Anyways, this last batch of episodes were terrific. Some far better than others, but even the "meh" ones were still incredibly well done and just seemed to have a great sense of enthusiasm and creativity wound through it.It also had a ton of variety and covered pretty much every genre you would think Doctor Who could cover. There was an espionage/thriller episode, a psychological horror episode, a classic claustrophobic/monster episode,mysteries, ghosts, time bubble-things, big reveals and even nailing a few emotional beats that were absolutely beautiful. For example, the second episode back had the Doctor pretty much baring his soul to a monster-planet-thing, and for the first time I actually pitied him. Sure, he's immortal, but he's been through a ton of stuff and though there's been great moments with the Doctor throughout the entire series, to have him really come out and just say it all was absolutely touching. 

 

But the best episodes for me were Nightmare in Silver, which harkened back to old-school Doctor Who and really gave Matt Smith a moment to shine as a "villain" and Journey to the Centre of the Tardis, which despite the time-travel silliness was fun and best of all interesting because you rarely go inside the Tadis itself. I was kind of sucker for Hide also, only because I like old fashioned ghost stories. But all were pretty solid, even though I think the "finale" probably could have used two-parts. It just felt rushed at times and seemed to throw too much at once in to the pot.

 

Gif Judgement: The Happy Dance of Conan and Colbert's People

____________________________________________________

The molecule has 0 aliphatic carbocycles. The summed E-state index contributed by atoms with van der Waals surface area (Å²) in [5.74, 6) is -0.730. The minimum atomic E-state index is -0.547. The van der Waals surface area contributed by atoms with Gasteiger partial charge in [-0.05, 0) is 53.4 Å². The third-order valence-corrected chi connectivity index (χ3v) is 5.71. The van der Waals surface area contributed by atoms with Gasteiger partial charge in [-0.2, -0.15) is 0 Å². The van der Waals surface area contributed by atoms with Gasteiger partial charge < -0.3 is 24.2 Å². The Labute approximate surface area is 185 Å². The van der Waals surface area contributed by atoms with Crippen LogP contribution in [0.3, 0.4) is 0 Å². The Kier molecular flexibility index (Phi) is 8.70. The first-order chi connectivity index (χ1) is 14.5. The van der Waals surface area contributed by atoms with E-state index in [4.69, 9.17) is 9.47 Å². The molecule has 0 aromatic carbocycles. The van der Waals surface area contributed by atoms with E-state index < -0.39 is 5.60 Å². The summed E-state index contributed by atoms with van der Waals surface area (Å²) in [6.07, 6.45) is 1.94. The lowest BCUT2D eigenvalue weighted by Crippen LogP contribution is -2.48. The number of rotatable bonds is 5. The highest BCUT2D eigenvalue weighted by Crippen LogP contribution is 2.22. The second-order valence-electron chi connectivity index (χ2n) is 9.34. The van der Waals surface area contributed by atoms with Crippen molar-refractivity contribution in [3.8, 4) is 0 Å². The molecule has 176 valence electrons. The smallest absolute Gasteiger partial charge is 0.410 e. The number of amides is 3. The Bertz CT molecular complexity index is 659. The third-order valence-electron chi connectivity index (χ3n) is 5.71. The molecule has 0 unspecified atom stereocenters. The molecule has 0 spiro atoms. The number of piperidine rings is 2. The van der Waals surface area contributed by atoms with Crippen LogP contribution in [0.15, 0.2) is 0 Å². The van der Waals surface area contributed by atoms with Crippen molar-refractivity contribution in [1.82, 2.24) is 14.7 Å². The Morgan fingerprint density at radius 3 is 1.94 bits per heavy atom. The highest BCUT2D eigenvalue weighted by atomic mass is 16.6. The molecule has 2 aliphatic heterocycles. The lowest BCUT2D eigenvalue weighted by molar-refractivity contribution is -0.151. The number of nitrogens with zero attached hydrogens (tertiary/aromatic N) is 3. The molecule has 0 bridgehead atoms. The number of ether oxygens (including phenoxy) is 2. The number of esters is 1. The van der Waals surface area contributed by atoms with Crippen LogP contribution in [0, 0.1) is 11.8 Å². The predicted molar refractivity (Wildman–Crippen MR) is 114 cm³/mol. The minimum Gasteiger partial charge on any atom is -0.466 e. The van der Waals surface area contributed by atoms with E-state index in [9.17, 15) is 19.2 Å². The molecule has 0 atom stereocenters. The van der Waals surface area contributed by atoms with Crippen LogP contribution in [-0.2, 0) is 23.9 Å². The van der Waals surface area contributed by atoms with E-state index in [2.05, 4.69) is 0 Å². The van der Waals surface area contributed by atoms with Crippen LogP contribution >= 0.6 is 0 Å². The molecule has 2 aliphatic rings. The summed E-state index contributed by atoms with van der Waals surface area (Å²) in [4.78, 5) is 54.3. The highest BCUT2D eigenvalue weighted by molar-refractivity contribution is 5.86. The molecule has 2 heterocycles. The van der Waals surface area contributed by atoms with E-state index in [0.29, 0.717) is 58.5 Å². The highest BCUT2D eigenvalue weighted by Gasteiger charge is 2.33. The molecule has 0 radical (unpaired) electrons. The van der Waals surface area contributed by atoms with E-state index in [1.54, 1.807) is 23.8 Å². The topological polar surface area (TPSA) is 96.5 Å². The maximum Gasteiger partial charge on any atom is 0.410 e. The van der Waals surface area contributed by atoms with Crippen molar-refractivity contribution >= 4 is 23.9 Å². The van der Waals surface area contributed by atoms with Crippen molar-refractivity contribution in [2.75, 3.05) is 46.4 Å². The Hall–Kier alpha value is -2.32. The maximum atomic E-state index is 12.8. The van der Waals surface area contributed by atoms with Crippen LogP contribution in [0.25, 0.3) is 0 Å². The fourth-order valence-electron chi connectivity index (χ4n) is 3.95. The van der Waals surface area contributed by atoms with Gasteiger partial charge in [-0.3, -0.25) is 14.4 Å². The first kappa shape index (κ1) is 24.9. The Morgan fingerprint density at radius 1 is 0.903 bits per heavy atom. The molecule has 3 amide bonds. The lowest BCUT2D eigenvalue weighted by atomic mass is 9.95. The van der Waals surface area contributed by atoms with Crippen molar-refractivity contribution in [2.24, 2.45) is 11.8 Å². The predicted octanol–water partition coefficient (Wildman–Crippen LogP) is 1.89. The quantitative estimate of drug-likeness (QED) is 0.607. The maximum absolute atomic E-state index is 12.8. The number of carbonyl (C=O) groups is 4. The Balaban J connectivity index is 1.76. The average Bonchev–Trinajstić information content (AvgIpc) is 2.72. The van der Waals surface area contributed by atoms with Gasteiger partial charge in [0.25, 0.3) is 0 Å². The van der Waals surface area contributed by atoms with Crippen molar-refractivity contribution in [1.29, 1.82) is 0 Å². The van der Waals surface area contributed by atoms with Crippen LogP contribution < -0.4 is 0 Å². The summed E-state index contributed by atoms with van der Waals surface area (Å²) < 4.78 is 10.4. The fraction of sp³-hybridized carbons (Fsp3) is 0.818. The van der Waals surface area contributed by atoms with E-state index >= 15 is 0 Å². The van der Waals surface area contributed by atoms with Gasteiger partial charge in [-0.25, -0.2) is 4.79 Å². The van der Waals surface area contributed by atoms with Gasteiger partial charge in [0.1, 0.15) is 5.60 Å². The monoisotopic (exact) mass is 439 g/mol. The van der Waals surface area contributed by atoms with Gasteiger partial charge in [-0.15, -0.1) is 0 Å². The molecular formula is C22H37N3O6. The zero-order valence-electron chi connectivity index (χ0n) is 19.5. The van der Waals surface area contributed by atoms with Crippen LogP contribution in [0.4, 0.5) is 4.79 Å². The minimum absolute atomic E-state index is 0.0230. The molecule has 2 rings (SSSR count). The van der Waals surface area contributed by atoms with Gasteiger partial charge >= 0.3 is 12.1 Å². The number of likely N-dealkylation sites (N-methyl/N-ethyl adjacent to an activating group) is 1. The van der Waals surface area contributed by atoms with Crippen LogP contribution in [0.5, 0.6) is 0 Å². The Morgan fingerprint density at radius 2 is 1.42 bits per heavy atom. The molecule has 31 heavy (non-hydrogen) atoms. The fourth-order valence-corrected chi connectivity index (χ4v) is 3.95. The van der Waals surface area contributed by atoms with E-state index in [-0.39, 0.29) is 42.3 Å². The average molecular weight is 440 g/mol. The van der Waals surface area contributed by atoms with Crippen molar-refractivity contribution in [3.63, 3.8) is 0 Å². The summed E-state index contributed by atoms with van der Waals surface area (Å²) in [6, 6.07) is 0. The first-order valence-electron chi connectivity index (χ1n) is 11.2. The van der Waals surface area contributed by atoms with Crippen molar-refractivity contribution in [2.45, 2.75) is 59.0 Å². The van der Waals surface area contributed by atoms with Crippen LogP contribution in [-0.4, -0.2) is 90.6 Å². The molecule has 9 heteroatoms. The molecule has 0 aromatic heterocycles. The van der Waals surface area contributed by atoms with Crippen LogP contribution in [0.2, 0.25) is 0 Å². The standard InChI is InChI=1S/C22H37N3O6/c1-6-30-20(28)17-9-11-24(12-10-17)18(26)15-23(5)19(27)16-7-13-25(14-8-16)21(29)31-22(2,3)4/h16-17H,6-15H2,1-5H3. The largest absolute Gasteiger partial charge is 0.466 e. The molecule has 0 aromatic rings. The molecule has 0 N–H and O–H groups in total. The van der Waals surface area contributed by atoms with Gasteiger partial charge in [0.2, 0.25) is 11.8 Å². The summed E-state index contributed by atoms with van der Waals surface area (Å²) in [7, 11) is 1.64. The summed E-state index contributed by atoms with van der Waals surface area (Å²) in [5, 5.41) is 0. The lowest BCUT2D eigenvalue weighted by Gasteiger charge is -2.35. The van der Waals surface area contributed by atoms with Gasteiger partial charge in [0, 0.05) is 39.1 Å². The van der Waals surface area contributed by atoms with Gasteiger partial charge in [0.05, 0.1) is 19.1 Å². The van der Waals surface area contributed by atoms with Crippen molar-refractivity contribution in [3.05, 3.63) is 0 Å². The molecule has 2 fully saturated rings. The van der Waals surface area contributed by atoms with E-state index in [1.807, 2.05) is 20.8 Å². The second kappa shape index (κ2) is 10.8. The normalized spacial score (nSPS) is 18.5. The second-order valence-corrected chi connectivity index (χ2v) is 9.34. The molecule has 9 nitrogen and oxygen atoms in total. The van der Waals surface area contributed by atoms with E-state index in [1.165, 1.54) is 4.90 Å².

So with that Last Bit...Farewell, Matt Smith


As all over the internet like a burgeoning new meme (that they'll probably make a movie out of), Matt Smith announced he's leaving Doctor Who. First thoughts is dissapointment - I like Matt a lot and he really had some big shoes to fill. He took over the role and made it entirely his own, blending every single angle that you can take for a character all in to one. Sometimes comedic, sometimes dramatic, sometimes emotional, frightening, spiteful...he really ran the gamut of what one actor can realy do.


But it's a perfect time for him to go, all the same, and honestly what more could we ask of Mr. Smith at this point? This last season not only was strong but was pretty self-contained. It told the story of Clara and it finished that. Then you have the 50th Anniversary, a perfect ending to his Doctor with a nice farewell coming in the Christmas Special, I'm sure. In other words, there's nothing more he can do and there's nothing more we could ask of him. It's not like it was with David Tennent who felt he could have gone on for at least a few more years (doing the movies only emphasized that even more, there were a lot of places to go with that particular Doctor). Of course, his departing wasn't by choice, so that probably has something to do with it.


Smith, though? I think we're good. The big stories and even smaller stories (like this past brillian season) were nicely done and boy, did they ever have variety in situaion for him to get himself in to. Like the revolving companions, it's time to start fresh and do different takes on stuff. That's probably what Doctor Who fans are most concerned with. It's not that Smith is leaving, it's the uncertainty of what's to come because the show is only as good as the lead the actor in it.




That being said, Doctor Who is known to be a very progressive show and that makes the uncertainty even more apparent. Whoever is to play the next Doctor could be of any age, race, gender with the only thing "set in stone" being they'll probably be from the UK. It's made itself to where it could go in any direction, and that's why so many people love it because it feels so uninhibited by creeds.

____________________________________________________